Positive messages about food have the best impact

Positive messages about food have the best impact

Parents can often be heard telling their children, “No candy today. It will rot your teeth.” According to a new study, that may be the wrong approach.

Researchers from the Cornell University Food and Brand Lab recently analyzed 43 published studies on nutrition messages. They found that while negative messages work well with experts like dietitians and physicians, the average layperson was more likely to accept positive messages.

In other words, “focus on the broccoli benefits, rather than the hamburger harms,” study leaders said.

One problem with the negative messages commonly used in public campaigns is that the average person isn’t an expert in nutrition and doesn’t receive all the information they need from the messages alone, according to the study.

“Negative messaging comes naturally to many of us, probably because we are constantly surrounded by it ourselves,” says Sheana Brighton, dietitian on staff at Advocate South Suburban Hospital in Hazel Crest, Ill. “ ‘Trans fats are bad for you. Carbs are bad. Sugar is bad. Red meat is bad.’ But what those messages are lacking is guidance. I know too much sugar is bad for me, but what should I eat instead?”

Negative messages are also based in fear, often warning against bad outcomes, like obesity or heart disease. However, people may not understand how serious those consequences can be so the messages are not effective, researchers said.

Brighton says this may be especially true of children.

“Food and diet are the cornerstones of good health, so instilling healthy eating habits in children from an early age is incredibly important,” she says. “Research can give parents guidance on how to navigate conversations about food with their children.”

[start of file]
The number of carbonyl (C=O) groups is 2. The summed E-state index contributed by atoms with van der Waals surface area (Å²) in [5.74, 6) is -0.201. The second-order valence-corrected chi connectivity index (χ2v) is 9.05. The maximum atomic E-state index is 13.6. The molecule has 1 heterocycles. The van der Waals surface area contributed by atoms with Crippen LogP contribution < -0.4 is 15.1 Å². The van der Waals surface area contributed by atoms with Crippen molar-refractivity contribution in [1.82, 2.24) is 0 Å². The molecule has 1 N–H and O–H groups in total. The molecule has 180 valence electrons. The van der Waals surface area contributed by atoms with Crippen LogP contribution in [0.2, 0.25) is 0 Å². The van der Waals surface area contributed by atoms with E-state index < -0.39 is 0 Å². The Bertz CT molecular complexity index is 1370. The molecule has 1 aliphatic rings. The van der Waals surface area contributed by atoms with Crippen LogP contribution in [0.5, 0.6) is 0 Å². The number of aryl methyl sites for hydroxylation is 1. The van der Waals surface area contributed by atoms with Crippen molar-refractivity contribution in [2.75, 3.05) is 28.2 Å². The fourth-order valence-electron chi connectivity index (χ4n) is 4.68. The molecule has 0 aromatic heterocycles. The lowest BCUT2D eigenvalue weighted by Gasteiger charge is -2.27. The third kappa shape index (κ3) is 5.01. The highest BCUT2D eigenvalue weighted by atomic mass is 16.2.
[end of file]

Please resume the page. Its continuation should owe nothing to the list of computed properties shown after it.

Brighton suggests these tips for helping children develop healthy food habits:

  • Focus on the benefits of smart food choices. Remind them that eating a healthy meal will give them energy. Or that protein will help them build strong muscles.
  • Encourage diversity on their plates. Teach them about the food rainbow and make a game of it, challenging them to eat as many different color foods as they can. It’s a sneaky way to get a wide variety of nutrients into their diet.
  • Involve children in menu planning, when possible. Provide them with a couple of healthy options to choose and help them feel some ownership over their meals.

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health enews Staff
health enews Staff

health enews staff is a group of experienced writers from our Advocate Aurora Health sites, which also includes freelance or intern writers.